Beer Haiku Friday and What’s in a Name – Sprig and Fern

Today’s Beer Haiku sums up the joy of fishing. It is called “Gone Fishin’“:

the fish ain’t biting
but that’s not really the point
as long as there’s beer

The latest Malthouse blog has a look at the history of pub signs, the development of pub names, some great names and some terrible names, the Sprig and Fern, Pale Ale and Cider. The title is “What’s in a Name – Sprig and Fern“:

Clearly, it is very common for a pub name to be called “The [something] and [something else].” Those two words might be related (The Bull and Bear), random (The Parrot and Jigger) or complete opposites (The Jolly Taxpayer). Today’s featured brewery has used this age old technique.

Glass Tip – Beer Haiku Daily and Malthouse Blog

Beer history and the future of beer

From the Wellingtonian, the debate over the country’s oldest pub rages on and a retracing of a historic pub crawl reveals how much Wellington has changed. The full column is titled”Historic Thistle Inn claimes challenged“:

It was never likely that a single column would determine once and for all whether the Thistle Inn or the Upper Moutere Inn was the country’s oldest pub. In fact, last month’s column seems to have stirred up even more debate with a number of other contenders also claiming that honour.

Over at the Malthouse blog, the latest post discusses the relative merits of Oktoberfest and the new Octoberbest festivals. The post is called “Move over Oktoberfest, here comes Octoberbest“:

If proof was ever needed that Oktoberfest is actually a pretty classy event, look no further than the organiser’s decision in 2007 to ban serial oxygen-thief Paris Hilton. The official reason was that Paris “cheapened” the festival in 2006 with her attendance but the real reason was perhaps that she had used her time at the festival to run an advertising campaign for canned wine.

Glass Tips – The Wellingtonian and Malthouse Blog

The oldest pub in the nation and the beer of the people

From the Wellingtonian, my article on the “trouble brewing over the oldest pub claim“:

It is an article of faith for Wellingtonians that the Thistle Inn on Mulgrave Street is the oldest pub in the country. After all, it was built way back in 1840 and, until the harbour was reclaimed in 1876, sat right on the shoreline. The Thistle has poured pints for parched sailors, sundry Governor-Generals and, according to legend, Te Rauparaha himself.

Over at the Malthouse blog, in the spirit of true blogging we throw the floor open to real people (and accountants) for their take on the best beers in the fridge. Welcome to the first “People’s Blog“:

A conveniently unknown author once wrote that “a blog is merely a tool that lets you do anything from change the world to share your shopping list.” Blogs can polarise readers perhaps more than any other medium. John Jay Hooker, veteran political gadfly, is on record as saying “I sincerely believe blogging can save America.” National Business Review publisher Barry Coleman does not believe it will even save New Zealand.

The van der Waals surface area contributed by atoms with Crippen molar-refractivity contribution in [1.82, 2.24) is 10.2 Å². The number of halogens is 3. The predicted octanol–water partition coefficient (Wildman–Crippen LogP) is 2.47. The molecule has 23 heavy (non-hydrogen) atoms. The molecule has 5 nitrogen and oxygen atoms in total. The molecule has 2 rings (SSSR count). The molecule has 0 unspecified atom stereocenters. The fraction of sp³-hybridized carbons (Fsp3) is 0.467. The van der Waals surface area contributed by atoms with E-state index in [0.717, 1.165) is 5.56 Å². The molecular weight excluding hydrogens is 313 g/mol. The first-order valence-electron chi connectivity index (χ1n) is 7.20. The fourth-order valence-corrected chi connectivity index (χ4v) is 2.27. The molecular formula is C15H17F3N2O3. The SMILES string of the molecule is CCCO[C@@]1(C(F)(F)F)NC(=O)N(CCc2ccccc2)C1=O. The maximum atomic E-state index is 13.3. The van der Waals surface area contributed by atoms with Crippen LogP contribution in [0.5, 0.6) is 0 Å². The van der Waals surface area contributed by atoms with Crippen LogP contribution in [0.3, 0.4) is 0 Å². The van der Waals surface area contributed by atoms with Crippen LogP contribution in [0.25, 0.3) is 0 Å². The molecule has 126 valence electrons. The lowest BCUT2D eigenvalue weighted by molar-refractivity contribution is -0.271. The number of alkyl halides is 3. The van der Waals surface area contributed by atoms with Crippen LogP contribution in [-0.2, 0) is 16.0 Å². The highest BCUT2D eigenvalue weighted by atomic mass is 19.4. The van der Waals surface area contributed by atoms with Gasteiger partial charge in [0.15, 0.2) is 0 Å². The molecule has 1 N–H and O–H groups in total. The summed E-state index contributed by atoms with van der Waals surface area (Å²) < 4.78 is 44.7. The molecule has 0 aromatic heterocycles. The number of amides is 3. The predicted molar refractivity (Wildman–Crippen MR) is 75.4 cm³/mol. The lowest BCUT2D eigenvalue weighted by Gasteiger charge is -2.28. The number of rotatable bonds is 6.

Finally, I love this sign spotted recently outside Hope Bros in Wellington: “Urgent! Customers needed. No experience needed. Apply within.”

Glass Tip for the sign – Peter McCaffery

Beerly Blogging – Toasting Great Beer and Great Pubs

Over at the Malthouse blog, my latest post looks at Maurice Bennett, Bennetts Beers, toast art, Beervana and alpine-dwelling, hollow-horned ruminants of the genus Capra from the family Bovidae. It is called “A toast to great beer“:

On his websites Maurice has been listed variously as the Toastman, the Toast Master, the T-Man and “New Zealand’s most renowned artist”. That last claim may be somewhat contested by Goldie, Colin McCahon and perhaps the Right Honourable Helen Clark.

Legendary beer writer Pete Brown blogs an insightful review of the Pub du Vin concluding:

So there you go – great food, great beer, pretty good surroundings, and moronic, ill-informed conversation conducted with great conviction. Everything you could want from a pub.

Beerly Writing: Ruffling Some Feathers

In my first Wellingtonian column of the year, I have a look back at my locals over the years and in particular the recently refurbished Featherston Tavern. The column is called “Ruffling Some Feathers“:

It is apparently compulsory for all marketing and communications professionals to spend a lot of time in bars and our regular was The Feathers on, unsurprisingly, Featherston Street. This was a friendly place but a bit threadbare round the edges. The decor would not have been out of place in an old episode of Emmerdale Farm.

Glass Tip – The Wellingtonian

Pub of the Year

According to the NZ Herald, the Dux de Lux in Christchurch has just walked off with the pub of the year award.

Well done! Great to see a winner who supports craft beer.

That said, if I had been judging, I’d have given the prize to the Twisted Hop, as real ale trumps keg beer every time. That and they support SOBA.

EDIT

The above looks to be completely wrong.

I’m not sure what is going on at the Herald, but the original article seems to have vanished, and has been replaced by one declaring that Galbraiths is the Pub of the Year. That’s all well and good, but I’m not sure where the original article is!

Apologies patient readers.

Boo Sucks to the NZ Herald.

EDIT TWO

Stu points out this isn’t the first time that the Herald has let beer lovers down with useless reporting.

http://www.realbeer.co.nz/blog/2006/02/money-for-mid-strength.html

Some detail would be nice, NZ Herald people. I love Galbraiths to bits, but who chose it as the pub of the year? Who sponsors this contest? Does it run every year? Who judges it?